McLaren ditch ‘blown diffuser’; Austin GP hits a snag; Lotus announces Dell deal
McLaren looks set to run without its ‘blown diffuser’ exhaust concept at Silverstone, after the team was reported to have removed the system from its cars.
Autosport has revealed that both Lewis Hamilton and Jenson Button failed to get comfortable with the updated system – prompting the team to revert back to its previous design.
However, the article states that the Woking-based outfit are confident that the system is profitable and will strive to introduce it during the German Grand Prix weekend.
Meanwhile, plans for Formula One to return to the United States have been thrown into doubt after reports suggested that organisers have dodged questions about its funding.
Grand Prix racing is expected to make a comeback in American in 2012, with an agreement announced in May to stage the race on a newly built circuit.
However, according to a report by the Austin Business Journal, Tavo Hellmund, promoter of the proposed event in Austin, has failed to respond to queries made by the FIA – with Formula One’s governing body reported to be largely in the dark.
Although the article states that race organisers have been given a vote of confidence by Formula One’s commercial rights holder, the FIA is said to be unsure, with FIA President Jean Todt casting doubt on the race.
“At the moment, it’s just a project,” he told Fox Sports earlier in the week. “I don’t think something will happen next year.â€
Despite this, the article also cites a spokesman for Hellmund’s company, Full Throttle Productions, who states that the event is still on target and that organisers are looking forward to working with the FIA.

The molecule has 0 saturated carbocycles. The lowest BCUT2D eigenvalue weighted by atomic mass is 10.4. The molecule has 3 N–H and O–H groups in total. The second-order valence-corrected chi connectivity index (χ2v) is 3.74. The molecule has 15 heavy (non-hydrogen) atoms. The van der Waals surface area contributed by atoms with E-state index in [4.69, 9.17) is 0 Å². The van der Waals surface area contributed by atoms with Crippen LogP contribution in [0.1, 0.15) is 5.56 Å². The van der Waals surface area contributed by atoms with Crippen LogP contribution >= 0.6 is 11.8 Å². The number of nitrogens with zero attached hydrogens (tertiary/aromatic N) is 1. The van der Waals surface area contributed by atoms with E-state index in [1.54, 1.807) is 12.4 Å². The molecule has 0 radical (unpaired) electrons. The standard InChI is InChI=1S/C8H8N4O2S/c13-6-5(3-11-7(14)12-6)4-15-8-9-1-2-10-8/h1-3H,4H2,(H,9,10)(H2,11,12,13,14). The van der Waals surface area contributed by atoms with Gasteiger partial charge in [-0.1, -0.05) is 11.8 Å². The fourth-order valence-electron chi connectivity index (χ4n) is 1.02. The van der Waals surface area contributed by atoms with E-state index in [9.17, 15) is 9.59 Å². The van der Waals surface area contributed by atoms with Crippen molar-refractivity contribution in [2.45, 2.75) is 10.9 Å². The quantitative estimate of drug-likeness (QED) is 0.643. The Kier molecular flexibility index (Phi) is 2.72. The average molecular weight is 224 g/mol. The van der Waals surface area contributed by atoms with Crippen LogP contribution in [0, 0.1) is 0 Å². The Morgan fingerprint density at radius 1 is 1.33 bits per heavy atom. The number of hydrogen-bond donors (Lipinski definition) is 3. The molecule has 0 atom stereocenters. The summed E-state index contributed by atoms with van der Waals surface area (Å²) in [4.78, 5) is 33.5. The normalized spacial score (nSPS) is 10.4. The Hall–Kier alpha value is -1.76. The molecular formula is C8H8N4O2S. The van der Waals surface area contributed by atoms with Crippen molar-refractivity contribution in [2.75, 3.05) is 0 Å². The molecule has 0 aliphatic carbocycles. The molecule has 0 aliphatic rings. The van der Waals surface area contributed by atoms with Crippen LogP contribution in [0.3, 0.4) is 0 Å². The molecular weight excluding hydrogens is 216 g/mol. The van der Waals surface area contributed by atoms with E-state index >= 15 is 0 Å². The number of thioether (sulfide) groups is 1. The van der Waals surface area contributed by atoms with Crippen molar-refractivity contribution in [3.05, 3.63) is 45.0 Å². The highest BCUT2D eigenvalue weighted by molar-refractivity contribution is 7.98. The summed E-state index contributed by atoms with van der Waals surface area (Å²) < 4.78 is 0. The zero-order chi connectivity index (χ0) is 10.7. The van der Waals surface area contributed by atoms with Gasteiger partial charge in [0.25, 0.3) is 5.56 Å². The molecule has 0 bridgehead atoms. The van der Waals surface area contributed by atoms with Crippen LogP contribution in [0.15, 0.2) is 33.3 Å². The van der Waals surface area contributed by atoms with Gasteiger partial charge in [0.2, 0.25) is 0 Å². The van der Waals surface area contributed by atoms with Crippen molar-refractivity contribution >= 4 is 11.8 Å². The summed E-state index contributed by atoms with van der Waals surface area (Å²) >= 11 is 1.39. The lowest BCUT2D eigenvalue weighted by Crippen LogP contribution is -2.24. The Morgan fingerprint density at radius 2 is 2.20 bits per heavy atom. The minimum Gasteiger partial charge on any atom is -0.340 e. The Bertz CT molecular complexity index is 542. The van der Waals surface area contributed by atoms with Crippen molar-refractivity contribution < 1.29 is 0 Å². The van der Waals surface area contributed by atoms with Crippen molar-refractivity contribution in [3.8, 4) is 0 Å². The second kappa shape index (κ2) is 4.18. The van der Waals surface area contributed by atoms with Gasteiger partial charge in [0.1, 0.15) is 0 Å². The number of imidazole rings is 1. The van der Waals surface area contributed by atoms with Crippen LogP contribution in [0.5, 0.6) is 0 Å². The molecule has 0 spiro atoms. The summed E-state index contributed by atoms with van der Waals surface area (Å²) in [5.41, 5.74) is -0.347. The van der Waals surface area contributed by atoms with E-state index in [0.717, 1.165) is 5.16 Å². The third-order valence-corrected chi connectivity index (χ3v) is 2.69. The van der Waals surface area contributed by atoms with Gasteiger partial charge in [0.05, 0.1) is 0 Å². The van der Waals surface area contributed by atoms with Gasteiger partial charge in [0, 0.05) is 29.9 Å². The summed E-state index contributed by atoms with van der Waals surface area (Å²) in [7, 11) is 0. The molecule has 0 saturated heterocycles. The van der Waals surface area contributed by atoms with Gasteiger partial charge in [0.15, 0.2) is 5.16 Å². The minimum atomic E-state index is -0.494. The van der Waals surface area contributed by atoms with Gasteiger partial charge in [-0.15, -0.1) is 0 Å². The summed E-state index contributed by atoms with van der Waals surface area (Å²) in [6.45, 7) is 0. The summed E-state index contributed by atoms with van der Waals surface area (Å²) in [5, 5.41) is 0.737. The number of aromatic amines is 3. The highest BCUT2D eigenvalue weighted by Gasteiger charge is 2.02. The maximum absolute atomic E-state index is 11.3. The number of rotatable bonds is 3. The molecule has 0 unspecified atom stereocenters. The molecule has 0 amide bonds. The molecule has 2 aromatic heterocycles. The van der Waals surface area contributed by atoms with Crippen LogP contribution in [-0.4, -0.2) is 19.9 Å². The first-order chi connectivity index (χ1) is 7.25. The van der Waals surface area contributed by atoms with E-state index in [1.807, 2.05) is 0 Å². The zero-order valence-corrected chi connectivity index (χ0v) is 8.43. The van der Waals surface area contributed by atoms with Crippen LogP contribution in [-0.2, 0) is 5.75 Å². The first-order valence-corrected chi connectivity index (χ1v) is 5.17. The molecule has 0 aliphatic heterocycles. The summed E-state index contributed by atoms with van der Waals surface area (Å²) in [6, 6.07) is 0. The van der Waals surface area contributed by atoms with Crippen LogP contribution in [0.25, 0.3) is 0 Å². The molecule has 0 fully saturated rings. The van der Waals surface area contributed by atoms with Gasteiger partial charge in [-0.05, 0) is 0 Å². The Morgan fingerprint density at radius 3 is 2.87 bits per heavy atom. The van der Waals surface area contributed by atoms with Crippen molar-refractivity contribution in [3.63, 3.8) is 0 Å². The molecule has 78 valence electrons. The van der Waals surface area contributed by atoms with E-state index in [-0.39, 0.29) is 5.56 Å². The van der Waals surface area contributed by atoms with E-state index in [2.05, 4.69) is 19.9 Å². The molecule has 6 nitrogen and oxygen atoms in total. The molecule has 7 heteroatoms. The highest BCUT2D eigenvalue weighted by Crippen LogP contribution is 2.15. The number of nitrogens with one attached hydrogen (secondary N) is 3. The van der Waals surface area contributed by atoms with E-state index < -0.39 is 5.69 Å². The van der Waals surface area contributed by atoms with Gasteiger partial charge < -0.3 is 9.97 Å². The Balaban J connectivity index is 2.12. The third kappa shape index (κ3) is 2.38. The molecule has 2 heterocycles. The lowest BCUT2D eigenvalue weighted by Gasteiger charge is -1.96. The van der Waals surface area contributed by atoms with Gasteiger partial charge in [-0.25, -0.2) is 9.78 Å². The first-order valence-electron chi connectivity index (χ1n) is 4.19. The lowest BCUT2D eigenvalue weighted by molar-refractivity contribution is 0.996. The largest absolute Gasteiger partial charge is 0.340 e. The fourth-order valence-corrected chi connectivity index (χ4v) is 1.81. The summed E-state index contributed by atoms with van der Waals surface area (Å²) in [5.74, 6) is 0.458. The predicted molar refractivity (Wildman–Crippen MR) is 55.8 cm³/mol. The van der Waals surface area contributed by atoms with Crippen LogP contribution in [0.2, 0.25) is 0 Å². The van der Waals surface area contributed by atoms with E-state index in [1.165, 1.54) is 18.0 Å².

“Full Throttle Productions and Formula One Management have worked diligently for two and a half years to bring Formula 1 racing back to the United States,â€ spokesman Trey Salinas is quoted as saying. “Formula One Management is satisfied with our plans to fund and build an Austin track.â€
The FIA is also said to be querying where the purpose-built facility will be located and its configuration – with organisers expected to submit their plans no later than the FIA World Motor Sport Council in December 2011.
However the spokeman said that a masterplan was being finalised and would be presented to the FIA’s Circuit Commission in September.
Finally computing giant Dell has announced its return to Formula One; this time in the capacity as official technical supplier for the Lotus F1 team.
The Texas-based company had previously been involved with the BMW Sauber team up until the end of last year.
Although it is not believed to be a major sponsorship deal, a press release on the Lotus’ official website revealed that Dell’s technology has already been integrated inside the team, including dedicated supercomputer hardware and software to power the outfit’s various Computational Fluid Dynamics (CFD) systems.
“We’re thrilled to be working with Lotus Racing to provide a high performance and reliable end-to-end IT solution to help drive the business both on and off the track.” Dell Vice President Stephen Murdoch said. “What we’ve already achieved together in a short period of time has been phenomenal and we are excited about the role Dell can play in supporting the organization’s future growth enabling Lotus Racing to focus on what it does best – achieve excellence in racing.”